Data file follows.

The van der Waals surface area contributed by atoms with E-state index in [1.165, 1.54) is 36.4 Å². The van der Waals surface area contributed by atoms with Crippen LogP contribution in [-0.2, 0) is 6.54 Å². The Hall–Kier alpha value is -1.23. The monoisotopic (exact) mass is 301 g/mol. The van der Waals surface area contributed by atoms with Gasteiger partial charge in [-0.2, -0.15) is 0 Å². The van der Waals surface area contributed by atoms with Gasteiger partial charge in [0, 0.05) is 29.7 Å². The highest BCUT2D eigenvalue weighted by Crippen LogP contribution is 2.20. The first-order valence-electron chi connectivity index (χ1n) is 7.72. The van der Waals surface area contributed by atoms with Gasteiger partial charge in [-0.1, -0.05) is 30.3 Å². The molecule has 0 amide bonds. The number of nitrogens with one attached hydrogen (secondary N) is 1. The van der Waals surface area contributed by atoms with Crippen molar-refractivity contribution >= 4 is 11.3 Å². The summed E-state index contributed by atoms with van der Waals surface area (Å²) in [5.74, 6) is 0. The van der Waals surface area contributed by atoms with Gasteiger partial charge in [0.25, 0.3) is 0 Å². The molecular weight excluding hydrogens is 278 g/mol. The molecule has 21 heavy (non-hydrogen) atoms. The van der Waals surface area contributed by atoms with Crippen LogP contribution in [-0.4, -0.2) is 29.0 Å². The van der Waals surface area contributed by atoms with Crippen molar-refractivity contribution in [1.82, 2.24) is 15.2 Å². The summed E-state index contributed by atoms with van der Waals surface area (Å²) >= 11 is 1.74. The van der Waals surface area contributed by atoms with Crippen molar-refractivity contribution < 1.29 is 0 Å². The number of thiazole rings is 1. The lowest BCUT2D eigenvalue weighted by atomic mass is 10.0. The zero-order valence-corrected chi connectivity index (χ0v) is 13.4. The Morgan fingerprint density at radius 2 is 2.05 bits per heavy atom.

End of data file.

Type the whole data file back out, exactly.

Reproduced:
The van der Waals surface area contributed by atoms with E-state index in [1.165, 1.54) is 36.4 Å². The van der Waals surface area contributed by atoms with Crippen LogP contribution in [-0.2, 0) is 6.54 Å². The Hall–Kier alpha value is -1.23. The monoisotopic (exact) mass is 301 g/mol. The van der Waals surface area contributed by atoms with Gasteiger partial charge in [-0.2, -0.15) is 0 Å². The van der Waals surface area contributed by atoms with Gasteiger partial charge in [0, 0.05) is 29.7 Å². The highest BCUT2D eigenvalue weighted by Crippen LogP contribution is 2.20. The first-order valence-electron chi connectivity index (χ1n) is 7.72. The van der Waals surface area contributed by atoms with Gasteiger partial charge in [-0.1, -0.05) is 30.3 Å². The molecule has 0 amide bonds. The number of nitrogens with one attached hydrogen (secondary N) is 1. The van der Waals surface area contributed by atoms with Crippen molar-refractivity contribution >= 4 is 11.3 Å². The summed E-state index contributed by atoms with van der Waals surface area (Å²) in [5.74, 6) is 0. The van der Waals surface area contributed by atoms with Gasteiger partial charge in [0.25, 0.3) is 0 Å². The molecular weight excluding hydrogens is 278 g/mol. The molecule has 21 heavy (non-hydrogen) atoms. The van der Waals surface area contributed by atoms with Crippen LogP contribution in [-0.4, -0.2) is 29.0 Å². The van der Waals surface area contributed by atoms with Crippen molar-refractivity contribution in [1.82, 2.24) is 15.2 Å². The summed E-state index contributed by atoms with van der Waals surface area (Å²) >= 11 is 1.74. The van der Waals surface area contributed by atoms with Crippen molar-refractivity contribution < 1.29 is 0 Å². The number of thiazole rings is 1. The lowest BCUT2D eigenvalue weighted by atomic mass is 10.0. The zero-order valence-corrected chi connectivity index (χ0v) is 13.4. The Morgan fingerprint density at radius 2 is 2.05 bits per heavy atom.